6 Best Discontinued Tektronix Oscilloscopes

Tektronix is a globally-recognized source of equipment for engineers, scientists, and technicians. Known for their innovative measurement technology, they have created tools like oscilloscopes that have aided in the advancement of fields like health, communication, and space science. There are new discoveries in science and technology virtually every day, so it’s imminent that what used to be some of the company’s greatest products are replaced with newer, upgraded models. But just because they’ve been replaced doesn’t mean they’re forgotten. Here are some of the best discontinued oscilloscopes from Tektronix.

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Understanding Specifications Part 2

To prevent interference on receiving apparatus, for example, audio and TV receivers or computer systems, signals generated in the line supply and the radiated electromagnetic field of radio frequency from electrical equipment may not exceed certain limits. For this, the IEC makes recommendations. A special committee of the IEC, the CISPR (International Special Committee on Radio Interference), has published several definitions concerning measuring sets and measurement procedures for the various types of interference-producing equipment.

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Understanding Specifications

The 15-MHz portable dual-trace oscilloscope Philips PM 3226 is a compact, lightweight instrument featuring simplicity of operation, for a wide range of use in servicing, research, and educational applications. Other features include provision for chopped or alternate display of Y signals, automatic triggering, mains triggering, and triggering on the line and frame sync pulses of a television signal. The cathode-ray tube displays a useful screen area calibrated into 8 x 10 divisions by an external graticule.

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Measurement Pitfalls

Very often hum is present on the signals under test. This can be easily determined from the screen because the hum is related to the line frequency. If a signal shows a kind of unexpected amplitude modulation, switching back the time-base setting to about 5 to 10 or 20 ms/div, and switching over the trigger source selector to MAINS (or LINE), will generally result in a stable picture in the event of hum.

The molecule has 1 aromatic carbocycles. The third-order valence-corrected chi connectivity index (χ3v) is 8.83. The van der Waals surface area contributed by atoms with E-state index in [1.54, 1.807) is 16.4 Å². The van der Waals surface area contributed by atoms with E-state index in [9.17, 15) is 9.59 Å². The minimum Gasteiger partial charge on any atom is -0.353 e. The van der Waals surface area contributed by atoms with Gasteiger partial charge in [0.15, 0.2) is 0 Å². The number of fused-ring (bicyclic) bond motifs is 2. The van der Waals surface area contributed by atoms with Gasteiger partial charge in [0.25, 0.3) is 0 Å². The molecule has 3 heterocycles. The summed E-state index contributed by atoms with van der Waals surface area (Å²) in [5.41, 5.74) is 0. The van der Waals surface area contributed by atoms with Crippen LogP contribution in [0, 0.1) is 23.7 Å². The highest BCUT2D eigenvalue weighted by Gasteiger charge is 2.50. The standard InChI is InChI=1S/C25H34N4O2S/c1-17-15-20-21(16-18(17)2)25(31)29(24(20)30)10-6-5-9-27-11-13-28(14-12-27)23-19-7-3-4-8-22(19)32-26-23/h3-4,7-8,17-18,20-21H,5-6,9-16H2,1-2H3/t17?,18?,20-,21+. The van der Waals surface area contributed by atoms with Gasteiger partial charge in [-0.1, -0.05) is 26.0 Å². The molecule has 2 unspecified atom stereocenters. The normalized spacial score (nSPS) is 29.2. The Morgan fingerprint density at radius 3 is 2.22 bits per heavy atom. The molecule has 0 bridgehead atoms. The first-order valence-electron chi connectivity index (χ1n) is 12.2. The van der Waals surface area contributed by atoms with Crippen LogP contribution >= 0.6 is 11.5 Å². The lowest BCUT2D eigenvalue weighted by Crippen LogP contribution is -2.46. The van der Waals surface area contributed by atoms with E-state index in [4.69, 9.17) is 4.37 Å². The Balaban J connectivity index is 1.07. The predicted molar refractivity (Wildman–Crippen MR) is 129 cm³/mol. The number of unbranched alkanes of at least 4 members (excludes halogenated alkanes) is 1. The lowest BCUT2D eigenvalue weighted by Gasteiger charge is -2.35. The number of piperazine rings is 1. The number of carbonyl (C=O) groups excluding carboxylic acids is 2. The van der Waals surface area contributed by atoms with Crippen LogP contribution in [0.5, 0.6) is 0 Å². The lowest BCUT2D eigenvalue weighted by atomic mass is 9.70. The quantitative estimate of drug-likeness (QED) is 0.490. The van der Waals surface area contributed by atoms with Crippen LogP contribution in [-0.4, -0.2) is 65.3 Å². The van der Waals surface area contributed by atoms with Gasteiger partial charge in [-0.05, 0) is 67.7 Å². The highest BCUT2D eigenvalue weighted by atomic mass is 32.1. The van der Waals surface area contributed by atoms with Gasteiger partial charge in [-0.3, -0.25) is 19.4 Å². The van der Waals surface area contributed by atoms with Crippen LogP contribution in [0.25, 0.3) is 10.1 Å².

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Current Probes and Logic Trigger Probes

CURRENT PROBES

Basically, the current probe is a transformer of which the primary winding is the test lead through which the current is measured. The probe head consists of a ferrox-cube core and the secondary windings of the transformer. The core can be split into two parts to clip it simply around the measuring lead. The white-colored part of the probe head can be moved backward and forwards to clip it around the lead. A voltage is developed in the transformer secondary windings by the magnetic field around the measuring lead. This voltage is fed to an amplifier box, the output of which is fed to the oscilloscope. The output cable from the amplifier must be terminated with 50 fl at the oscilloscope end (low-ohmic system for 75-MHz bandwidth).  Furthermore, if the oscilloscope is set to 50-mV/ div sensitivity, the amplifier box provides calibrated outputs ranging from 1 mA/ div on the screen.

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Oscilloscope Probe Types

Terminated HF Probes

At higher frequencies, the input capacitance has much less impedance (Xe) than the 10- or 20-MO input resistance of the probe. For the circuit under test, this means that if the internal source impedance is high, low input capacitance of the probe is important indeed.  But in hf techniques very often low source impedances of 50 to 75 n are met and a normal 50-0 coaxial cable can be used as the probe, provided that the cable is terminated with its characteristic impedance at the oscilloscope end. For an oscilloscope with an input impedance of 1 MO in parallel with 20 pF this means that a 50-0 termination resistor is to be connected to its input terminals. Special hf oscilloscopes already have a 50-0 input impedance.

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Plug-in Oscilloscopes

A plug-in oscilloscope is electrically like any other oscilloscope. The mechanical housing of the plug-in instrument is different from that of the compact one, because the former consists of a mainframe to which one or more plug-in units can be added, to vary the oscilloscope’s facilities. The company which has elaborated the plug-in idea the most by far is Tektronix, Inc. The picture below shows an example demonstrating the idea. The choice between a plug-in or a compact oscilloscope can be aggravated by the question: How many different oscilloscope functions do I need, and for how many people?

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